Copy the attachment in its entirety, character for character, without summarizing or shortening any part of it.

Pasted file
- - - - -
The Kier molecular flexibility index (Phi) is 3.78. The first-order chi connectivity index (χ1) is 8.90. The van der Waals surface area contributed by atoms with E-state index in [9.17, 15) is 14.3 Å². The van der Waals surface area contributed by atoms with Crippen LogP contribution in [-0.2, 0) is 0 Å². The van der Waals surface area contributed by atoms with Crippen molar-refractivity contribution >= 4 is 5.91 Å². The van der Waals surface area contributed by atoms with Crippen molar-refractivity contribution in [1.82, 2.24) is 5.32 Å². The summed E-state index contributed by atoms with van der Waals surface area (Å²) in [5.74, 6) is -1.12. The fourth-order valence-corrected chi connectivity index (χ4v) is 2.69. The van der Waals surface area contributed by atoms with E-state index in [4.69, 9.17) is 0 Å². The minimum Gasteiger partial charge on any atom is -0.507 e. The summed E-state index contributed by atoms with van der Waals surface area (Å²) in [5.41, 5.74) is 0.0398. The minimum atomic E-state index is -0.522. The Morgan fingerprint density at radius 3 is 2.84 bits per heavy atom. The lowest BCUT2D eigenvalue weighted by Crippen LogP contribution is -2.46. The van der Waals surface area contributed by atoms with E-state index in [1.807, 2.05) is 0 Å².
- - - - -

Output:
The Kier molecular flexibility index (Phi) is 3.78. The first-order chi connectivity index (χ1) is 8.90. The van der Waals surface area contributed by atoms with E-state index in [9.17, 15) is 14.3 Å². The van der Waals surface area contributed by atoms with Crippen LogP contribution in [-0.2, 0) is 0 Å². The van der Waals surface area contributed by atoms with Crippen molar-refractivity contribution >= 4 is 5.91 Å². The van der Waals surface area contributed by atoms with Crippen molar-refractivity contribution in [1.82, 2.24) is 5.32 Å². The summed E-state index contributed by atoms with van der Waals surface area (Å²) in [5.74, 6) is -1.12. The fourth-order valence-corrected chi connectivity index (χ4v) is 2.69. The van der Waals surface area contributed by atoms with E-state index in [4.69, 9.17) is 0 Å². The minimum Gasteiger partial charge on any atom is -0.507 e. The summed E-state index contributed by atoms with van der Waals surface area (Å²) in [5.41, 5.74) is 0.0398. The minimum atomic E-state index is -0.522. The Morgan fingerprint density at radius 3 is 2.84 bits per heavy atom. The lowest BCUT2D eigenvalue weighted by Crippen LogP contribution is -2.46. The van der Waals surface area contributed by atoms with E-state index in [1.807, 2.05) is 0 Å².